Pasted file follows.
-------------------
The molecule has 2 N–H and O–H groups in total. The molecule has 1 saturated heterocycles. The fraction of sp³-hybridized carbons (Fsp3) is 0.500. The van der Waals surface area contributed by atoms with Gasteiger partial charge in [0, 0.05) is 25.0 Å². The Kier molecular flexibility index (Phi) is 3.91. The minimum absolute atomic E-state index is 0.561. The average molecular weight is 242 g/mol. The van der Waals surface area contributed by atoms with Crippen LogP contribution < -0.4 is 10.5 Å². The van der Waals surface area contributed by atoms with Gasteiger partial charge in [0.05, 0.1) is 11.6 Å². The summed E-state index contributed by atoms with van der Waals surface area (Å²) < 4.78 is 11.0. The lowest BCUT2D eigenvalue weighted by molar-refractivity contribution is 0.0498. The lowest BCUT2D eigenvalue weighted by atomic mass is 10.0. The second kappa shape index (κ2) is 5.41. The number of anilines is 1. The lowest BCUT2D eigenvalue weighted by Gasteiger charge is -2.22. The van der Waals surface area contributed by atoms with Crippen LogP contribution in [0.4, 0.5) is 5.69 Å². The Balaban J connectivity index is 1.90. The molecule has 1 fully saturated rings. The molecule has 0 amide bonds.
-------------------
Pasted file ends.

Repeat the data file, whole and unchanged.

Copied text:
The molecule has 2 N–H and O–H groups in total. The molecule has 1 saturated heterocycles. The fraction of sp³-hybridized carbons (Fsp3) is 0.500. The van der Waals surface area contributed by atoms with Gasteiger partial charge in [0, 0.05) is 25.0 Å². The Kier molecular flexibility index (Phi) is 3.91. The minimum absolute atomic E-state index is 0.561. The average molecular weight is 242 g/mol. The van der Waals surface area contributed by atoms with Crippen LogP contribution < -0.4 is 10.5 Å². The van der Waals surface area contributed by atoms with Gasteiger partial charge in [0.05, 0.1) is 11.6 Å². The summed E-state index contributed by atoms with van der Waals surface area (Å²) < 4.78 is 11.0. The lowest BCUT2D eigenvalue weighted by molar-refractivity contribution is 0.0498. The lowest BCUT2D eigenvalue weighted by atomic mass is 10.0. The second kappa shape index (κ2) is 5.41. The number of anilines is 1. The lowest BCUT2D eigenvalue weighted by Gasteiger charge is -2.22. The van der Waals surface area contributed by atoms with Crippen LogP contribution in [0.4, 0.5) is 5.69 Å². The Balaban J connectivity index is 1.90. The molecule has 1 fully saturated rings. The molecule has 0 amide bonds.